Jordans have been, are currently, and always will be infinitely times better than Yeezys. They outcompete Yeezys aesthetically in quality and range, and in most sales metrics, despite Kanye’s tweets. And Michael Jordan doesn’t need a Twitter account to do it.
Disagree? In this article I’ll compare Yeezys and Jordans side-by-side with a few metrics including aesthetics, sales metrics, hype and influence.
I’ll start off my match-up by conceding a point to Kanye. He’s been able to build incredible rapport with his fanbase and create much, much more hype on social media before the release of his sneakers. His constant battles with the media; his public, controversial rants; and his frequent social media account deletion/reactivation cycle all add to his hyped-up social image. Additionally, his celebrity status as a rapper and not an NBA star appeals to many young people, including those who many not have any interest in basketball, creating a larger and more diverse fan base than Michael Jordan. Win: Yeezys
This is a no-brainer. Not only has the Jordan Brand been around for almost two decades, it’s roster of sponsorships is star-studded with such NBA greats as Lebron James, Russell Westbrook and Chris Paul to name a few, as well as MLB and NFL players, rappers and celebrities (you can read the entire list here). Since these sponsorships allow many athletes and celebrities to design their own shoes, the Jordan brand not only has an increase in marketing but an increase in artistic variation as well. Even celebrities who don’t have actual sponsorships from Air Jordan, such as DJ Khaled, are constantly showing off their new rare Jordans on social media. Who does Yeezy have making and designing Yeezys? Just…Yeezy. Win: Jordans
Objectively, Yeezys are just ugly as f***. There are only two colorways that look nice: V2 Butter and V2 Cream. Unlike the other designs, those designs and colorways aren’t too jarring to the eyes, with light colors and a simple design. The rest just range from really ugly to ugly. Many Yeezys look like normal sneakers that can sell in the $60-$100 price range. There isn’t even anything about their functionality that make them a particularly better running sneakers.
For example, the Yeezy Boost V2 Beluga 2.0 looks like someone vomited concrete over a cartoon triangle:
And the Yeezy Boost 700 Waverunner looks like a child took a bunch of markers and splattered them over an old fashioned New Balance sneaker:
Like I said before, Jordans’ celebrity influence helps generate a ton of variety with their shoes. Additionally, they regularly pump out design changes and new colorways each year. They make really nice colorways for special holidays like Chinese New Year (which also appeals to global fans), and celebrity limited releases such as these Will Smith Jordans. Even if you think some of their pairs are ugly, their selection is so vast you can definitely find others that are more your style. Unsuccessful releases with horrible designs, such as the Air Jordan XV, are offset by many, many more successful designs. Win: Jordans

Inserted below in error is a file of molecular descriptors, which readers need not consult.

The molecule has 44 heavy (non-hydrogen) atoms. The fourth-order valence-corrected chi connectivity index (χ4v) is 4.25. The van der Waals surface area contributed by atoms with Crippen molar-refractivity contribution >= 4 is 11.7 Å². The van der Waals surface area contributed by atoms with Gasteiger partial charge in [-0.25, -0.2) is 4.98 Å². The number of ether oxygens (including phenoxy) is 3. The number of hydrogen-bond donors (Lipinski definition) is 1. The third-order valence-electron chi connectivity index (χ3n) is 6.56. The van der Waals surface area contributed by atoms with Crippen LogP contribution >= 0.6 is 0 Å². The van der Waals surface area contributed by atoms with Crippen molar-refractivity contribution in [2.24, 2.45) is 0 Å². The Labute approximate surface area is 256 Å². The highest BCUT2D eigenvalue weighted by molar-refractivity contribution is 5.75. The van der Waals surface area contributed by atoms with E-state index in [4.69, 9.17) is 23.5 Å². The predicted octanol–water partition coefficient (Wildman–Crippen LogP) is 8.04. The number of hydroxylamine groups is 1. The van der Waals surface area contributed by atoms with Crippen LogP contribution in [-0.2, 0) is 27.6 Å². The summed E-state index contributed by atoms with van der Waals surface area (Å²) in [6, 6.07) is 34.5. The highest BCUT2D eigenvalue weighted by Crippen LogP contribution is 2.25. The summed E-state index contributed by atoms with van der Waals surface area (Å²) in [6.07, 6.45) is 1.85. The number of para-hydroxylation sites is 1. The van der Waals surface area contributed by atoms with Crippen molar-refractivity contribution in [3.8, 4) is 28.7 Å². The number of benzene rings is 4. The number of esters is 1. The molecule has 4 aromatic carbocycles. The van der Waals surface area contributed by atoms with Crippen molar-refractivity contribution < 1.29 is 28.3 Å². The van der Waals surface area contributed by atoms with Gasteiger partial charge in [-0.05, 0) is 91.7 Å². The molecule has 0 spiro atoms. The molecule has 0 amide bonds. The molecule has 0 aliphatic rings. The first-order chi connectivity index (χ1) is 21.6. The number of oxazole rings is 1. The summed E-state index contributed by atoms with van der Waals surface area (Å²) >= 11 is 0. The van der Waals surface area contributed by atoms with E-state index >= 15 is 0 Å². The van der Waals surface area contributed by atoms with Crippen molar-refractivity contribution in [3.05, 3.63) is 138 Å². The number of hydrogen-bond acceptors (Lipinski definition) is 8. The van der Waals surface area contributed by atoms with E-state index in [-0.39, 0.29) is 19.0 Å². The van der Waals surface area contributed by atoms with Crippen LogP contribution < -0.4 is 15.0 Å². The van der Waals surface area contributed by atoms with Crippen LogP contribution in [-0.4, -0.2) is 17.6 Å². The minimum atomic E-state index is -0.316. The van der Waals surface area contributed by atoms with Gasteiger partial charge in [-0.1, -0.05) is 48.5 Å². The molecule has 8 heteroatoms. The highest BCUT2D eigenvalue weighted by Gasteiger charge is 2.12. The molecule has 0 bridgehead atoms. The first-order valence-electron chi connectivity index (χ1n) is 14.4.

The Air Jordan Brand, a subsidiary of Nike, made $3.1 billion dollars by itself in 2017. That was almost more than the entire company of Adidas. If Air Jordan was its own company, 2017 would have been the first year Adidas overtook Jordans in market share. And Yeezy, like Jordan, is only a small part of Adidas. Win: Jordans
On average, Yeezys sell at a higher price than Jordans. That’s because for the past few years, Nike has been releasing large batches of Jordans, driving down the price by flooding the market. This worries some sneaker aficionados who can’t buy and resell Jordans to make money like they used to. However, limited edition Jordans are still in circulation, usually in the price range of $1,000-$2000. This matches a typical pair of Yeezys, which can resell for between $1,000-$4,000. It might seem like Yeezys won the resell price category, but if you take into account the most limited Jordans available, many OGs resell for $15,000-$20,000, and Flight Club sells Eminem Retro 4 Jordans for $32,000. Kanye likes to compare himself to Drake, so let’s take him to task: Drake’s OVO Jordans sold for $100,000 on eBay after he gave them to a fan at a Toronto Raptors. Meanwhile, no Yeezy ever sells above $10,000 on the retail market. On average, Jordans may resell for cheaper than Yeezys, but the most limited Jordans out-price the most limited Yeezys by many, many, many thousands of dollars. Win: Jordans
One is the brainchild of a Trump supporter, and the other signed Colin Kaepernick and released Equality shoes. Win: Jordans
Yeezys only seem to be successful because Kanye made them. If anyone else had designed those shoes, they would be a flop. Yeezys grew in popularity based on hype and marketing, which is admirable. While Jordans had a few flops and some cringey designs, they’ve been around for two decades and are only growing stronger. And though it’s true that hype was generated back when MJ was winning rings, their legitimacy as a very good basketball shoe with good designs ensured Air Jordan’s success. Their long list of celebrity endorsements and design contributions ensure newer and greater designs, and while Yeezys have taken up some of the market share in the past couple years, Jordans remain the giant they were and always will be.
Winner of Jordans v.s. Yeezys: Jordans.
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